Ochosi - the Orisha of the forest, the hunter, the truth seeker & warrior of justice (colours: Blue & Yellow)

Oya - the Goddess/ Warrior Orisha of the winds, storms & the cemetery gates, the bridge between life & the after-life (colours: burgundy red & nine colours of the rainbow)

The Yoruba people span modern day Nigeria, Benin and Togo in West Africa. The term Yoruba is a general catch-phrase essentially used by outsiders for a diverse family of people with a common language who form the kingdom of Oyo. (The Anago, Awori, Egba, Egbado, Ekiti, Ibadan, Ife, Ifonyin, Igbomina, Ijebu, Ijesha, Ketu, Kwara, Ondo, Owo, Oyo and Shabe people, who refer to themselves primarily according to their ethnic idenitity rather than the more generic term of Yoruba).

In the Yoruba religion, similar to Christianity, the central God Olorun/ Oludumare/ Olofin has a prophet son Orunmila who was present in conscious-divine form when Olorun created all things. Born to humble West African parents between approx 4000-2000BC, Orunmila was a poor and crippled child but expressed divine wisdom and attributes.

The Odu, sixteen Ancients, or Elders, revealed themselves to Orunmila and are now considered to be his heavenly disciples. Orunmila travelled across the African continent teaching Yoruba wisdom, ritual and transcendence, and built his temple at the sacred hill of Oke Tase in the city of Ile-Ife. In deified form, Orunmila acts and speaks yet has no physicality and does not communicate directly to humans - the Orisha Eleggua acts as intermediary between humans and Orunmila as well as humans and other Orisha.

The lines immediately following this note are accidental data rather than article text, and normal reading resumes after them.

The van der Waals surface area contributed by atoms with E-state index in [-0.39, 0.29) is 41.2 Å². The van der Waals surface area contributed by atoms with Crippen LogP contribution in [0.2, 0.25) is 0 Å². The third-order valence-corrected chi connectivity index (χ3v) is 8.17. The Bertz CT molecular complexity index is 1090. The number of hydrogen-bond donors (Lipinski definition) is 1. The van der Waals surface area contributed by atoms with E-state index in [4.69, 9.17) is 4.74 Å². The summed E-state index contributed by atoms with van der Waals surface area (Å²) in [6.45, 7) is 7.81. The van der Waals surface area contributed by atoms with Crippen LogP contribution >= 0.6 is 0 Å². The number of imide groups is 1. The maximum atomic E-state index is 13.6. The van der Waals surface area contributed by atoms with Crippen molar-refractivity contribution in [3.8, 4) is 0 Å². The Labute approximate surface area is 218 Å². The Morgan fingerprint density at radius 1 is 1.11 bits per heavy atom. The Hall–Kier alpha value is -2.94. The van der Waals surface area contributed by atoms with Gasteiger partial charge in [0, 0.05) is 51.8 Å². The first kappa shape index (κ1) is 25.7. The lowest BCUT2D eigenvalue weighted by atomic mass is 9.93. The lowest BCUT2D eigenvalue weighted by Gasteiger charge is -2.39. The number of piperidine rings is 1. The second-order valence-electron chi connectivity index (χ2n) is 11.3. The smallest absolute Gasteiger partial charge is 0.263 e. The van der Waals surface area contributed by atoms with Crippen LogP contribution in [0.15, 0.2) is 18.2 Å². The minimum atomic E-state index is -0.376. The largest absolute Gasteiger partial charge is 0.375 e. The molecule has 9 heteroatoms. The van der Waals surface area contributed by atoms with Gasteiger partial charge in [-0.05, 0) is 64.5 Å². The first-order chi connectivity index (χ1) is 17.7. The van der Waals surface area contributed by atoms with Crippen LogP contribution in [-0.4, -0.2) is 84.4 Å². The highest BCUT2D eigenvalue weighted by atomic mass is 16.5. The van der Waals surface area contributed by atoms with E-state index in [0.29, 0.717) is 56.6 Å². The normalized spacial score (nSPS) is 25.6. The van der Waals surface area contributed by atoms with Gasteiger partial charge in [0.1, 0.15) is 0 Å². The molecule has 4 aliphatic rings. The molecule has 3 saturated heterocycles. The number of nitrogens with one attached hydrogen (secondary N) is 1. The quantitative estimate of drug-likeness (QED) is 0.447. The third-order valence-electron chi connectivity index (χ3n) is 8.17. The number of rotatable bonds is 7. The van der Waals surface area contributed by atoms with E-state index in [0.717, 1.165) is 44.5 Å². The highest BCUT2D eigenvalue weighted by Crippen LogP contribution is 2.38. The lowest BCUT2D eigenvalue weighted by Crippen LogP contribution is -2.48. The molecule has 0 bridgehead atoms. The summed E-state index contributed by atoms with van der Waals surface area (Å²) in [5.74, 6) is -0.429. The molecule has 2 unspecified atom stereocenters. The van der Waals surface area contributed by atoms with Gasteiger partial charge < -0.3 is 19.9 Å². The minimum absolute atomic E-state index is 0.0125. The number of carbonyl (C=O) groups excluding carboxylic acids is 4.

The Orisha, created by Olorun, share passions, character flaws and desires as do their own creation, humans. When conflict arises among them they must govern themselves; when the Orisha manifest their cruelty, their peer Obatala (who created humanity) is called upon to mediate.

'Orisha' is the combination of two Yoruba words, Ori, the reflective spark of human consciousness (literally 'head') Sha (to select, choose); others prefer to derive it from Ri (to see) and Isha (selection, choice), forming 'one who sees the cult'.

The Santeria and Orisha sections of this page are approved by Christina Monneron, a practising Santera in Coffs Harbour, NSW, Australia.

Amira, John and Steven Cornelius 'The Music of Santeria: Traditional Rhythyms of the Bata Drums' White Cliffs Media USA 1999

Hagedorn, Katherine J. 'Divine Utterances: The Performance of Afro-Cuban Santeria' Smithsonian Institution Press, Washington and London 2001

Karade, Baba Ifa 'The Handbook of Yoruba Religious Concepts' Samuel Weiser Inc. America 1996

Ember, Melvin and Carol R. Ember (Ed) 'MacMillan Compendium Cultures of the World' MacMillan Library Reference New York 1999

'MacMillan Compendium World Religions' Simon and Schuster MacMillan New York 1987

Nunez, Luis M. 'Santeria, A Practical Guide to Afro-Caribbean Magic' this may be read online at

Sacred Texts: The Yoruba-Speaking Peoples of the Slave Coast of West Africa this may be read online at

Cuba, Lonely Planet 2000